Christopher Ramirez/Staff Writer
FIU undergraduates can now be personally involved in better understanding the coronavirus.
The Coronavirus Computational Biology Lab gives students an opportunity to contribute to science and technology and “figure out what changes may have happened to SARS-CoV-2 that made it able to cause this pandemic,” said Jessica U. Liberles, an assistant professor for biological sciences and this lab.
SARS-CoV-2, or severe acute respiratory syndrome coronavirus 2, is the genetic strain of coronavirus that causes coronavirus disease 2019, or COVID-19.
During the first half of the lab, the lectures and assignments teach students to perform basic computational biology skills.
In the second half of the lab, Liberles said that students will propose and perform a computational biology study “aimed at contributing to the question of what molecular changes made it possible for SARS-CoV-2 to cause COVID-19.”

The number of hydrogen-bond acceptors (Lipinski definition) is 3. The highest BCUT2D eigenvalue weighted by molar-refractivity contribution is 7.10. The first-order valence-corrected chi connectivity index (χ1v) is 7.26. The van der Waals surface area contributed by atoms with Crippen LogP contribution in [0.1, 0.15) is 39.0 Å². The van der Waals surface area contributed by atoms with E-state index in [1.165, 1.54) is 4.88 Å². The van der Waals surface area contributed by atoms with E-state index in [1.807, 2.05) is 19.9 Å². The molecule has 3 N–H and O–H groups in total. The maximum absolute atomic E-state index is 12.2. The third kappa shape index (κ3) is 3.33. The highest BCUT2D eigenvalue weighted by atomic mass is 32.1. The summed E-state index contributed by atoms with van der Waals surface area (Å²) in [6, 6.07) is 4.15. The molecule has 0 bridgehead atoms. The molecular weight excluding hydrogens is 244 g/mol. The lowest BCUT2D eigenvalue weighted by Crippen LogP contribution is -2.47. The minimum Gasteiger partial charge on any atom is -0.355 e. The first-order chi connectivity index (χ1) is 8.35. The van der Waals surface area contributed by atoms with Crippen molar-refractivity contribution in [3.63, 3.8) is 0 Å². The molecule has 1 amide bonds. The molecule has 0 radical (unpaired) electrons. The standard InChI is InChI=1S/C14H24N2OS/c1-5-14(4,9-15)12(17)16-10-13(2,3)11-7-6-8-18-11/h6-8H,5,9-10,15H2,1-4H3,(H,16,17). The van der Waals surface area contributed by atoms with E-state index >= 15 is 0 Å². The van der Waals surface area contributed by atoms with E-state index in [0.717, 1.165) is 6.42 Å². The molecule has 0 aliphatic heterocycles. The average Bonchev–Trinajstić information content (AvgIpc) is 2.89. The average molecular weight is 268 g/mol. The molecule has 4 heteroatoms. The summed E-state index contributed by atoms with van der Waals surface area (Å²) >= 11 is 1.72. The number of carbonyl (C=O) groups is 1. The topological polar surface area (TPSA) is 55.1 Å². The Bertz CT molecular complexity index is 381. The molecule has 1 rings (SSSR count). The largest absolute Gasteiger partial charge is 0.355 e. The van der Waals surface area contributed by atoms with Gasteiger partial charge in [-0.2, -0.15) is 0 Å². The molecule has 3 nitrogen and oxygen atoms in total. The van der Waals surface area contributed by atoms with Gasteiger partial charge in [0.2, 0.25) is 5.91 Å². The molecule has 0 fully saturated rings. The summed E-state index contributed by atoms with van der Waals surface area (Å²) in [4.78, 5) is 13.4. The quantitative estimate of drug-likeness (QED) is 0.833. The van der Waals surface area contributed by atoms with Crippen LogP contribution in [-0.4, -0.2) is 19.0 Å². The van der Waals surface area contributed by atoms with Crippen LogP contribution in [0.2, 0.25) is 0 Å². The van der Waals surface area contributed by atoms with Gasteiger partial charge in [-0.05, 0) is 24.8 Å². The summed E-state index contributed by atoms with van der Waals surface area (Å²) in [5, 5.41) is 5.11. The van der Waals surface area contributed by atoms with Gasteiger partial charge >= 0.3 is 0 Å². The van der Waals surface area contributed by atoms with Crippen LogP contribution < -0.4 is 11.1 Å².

The lab is being remotely taught for Summer B. The required prerequisites are General Biochemistry or Genetics, BCH 3033 and PCB 3063 respectively. The lab does not need to be taken with another class and it fulfills one credit.
The overall description of the BSC 4990L course explains that the coronavirus was caused by a previously unknown coronavirus that has not only crossed the species barrier to infect humans but is also spreading by human contact.
There have been two coronaviruses to cross the species barrier prior to COVID-19: the similarly named SARS-CoV and MERS-CoV. The SARS-CoV outbreak happened from 2002-2003, and the MERS-CoV outbreak started in 2012 and is ongoing.
The lab will use the growing database of SARS-CoV-2 and the previously discovered SARS-CoV to have comparative studies of gene and protein sequence information.
To view class openings visit, https://m.fiu.edu/catalog/index.php?action=course&subject=BSC&number=4990L.